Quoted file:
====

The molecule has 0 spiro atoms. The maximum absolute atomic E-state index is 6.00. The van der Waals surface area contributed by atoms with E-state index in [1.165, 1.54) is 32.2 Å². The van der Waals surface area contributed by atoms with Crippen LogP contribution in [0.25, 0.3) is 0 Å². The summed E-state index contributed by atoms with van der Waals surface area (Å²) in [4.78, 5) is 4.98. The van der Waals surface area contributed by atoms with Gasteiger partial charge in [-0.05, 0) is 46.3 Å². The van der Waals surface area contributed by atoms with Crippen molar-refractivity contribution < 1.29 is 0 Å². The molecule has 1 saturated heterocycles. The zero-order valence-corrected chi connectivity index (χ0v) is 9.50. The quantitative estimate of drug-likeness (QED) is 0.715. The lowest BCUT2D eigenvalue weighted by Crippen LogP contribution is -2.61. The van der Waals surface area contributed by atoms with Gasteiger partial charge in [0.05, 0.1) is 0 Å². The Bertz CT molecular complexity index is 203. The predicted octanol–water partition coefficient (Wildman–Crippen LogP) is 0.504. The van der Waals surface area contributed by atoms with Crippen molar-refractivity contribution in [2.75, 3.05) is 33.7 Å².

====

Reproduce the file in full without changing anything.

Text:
The molecule has 0 spiro atoms. The maximum absolute atomic E-state index is 6.00. The van der Waals surface area contributed by atoms with E-state index in [1.165, 1.54) is 32.2 Å². The van der Waals surface area contributed by atoms with Crippen LogP contribution in [0.25, 0.3) is 0 Å². The summed E-state index contributed by atoms with van der Waals surface area (Å²) in [4.78, 5) is 4.98. The van der Waals surface area contributed by atoms with Gasteiger partial charge in [-0.05, 0) is 46.3 Å². The van der Waals surface area contributed by atoms with Crippen molar-refractivity contribution < 1.29 is 0 Å². The molecule has 1 saturated heterocycles. The zero-order valence-corrected chi connectivity index (χ0v) is 9.50. The quantitative estimate of drug-likeness (QED) is 0.715. The lowest BCUT2D eigenvalue weighted by Crippen LogP contribution is -2.61. The van der Waals surface area contributed by atoms with Gasteiger partial charge in [0.05, 0.1) is 0 Å². The Bertz CT molecular complexity index is 203. The predicted octanol–water partition coefficient (Wildman–Crippen LogP) is 0.504. The van der Waals surface area contributed by atoms with Crippen molar-refractivity contribution in [2.75, 3.05) is 33.7 Å².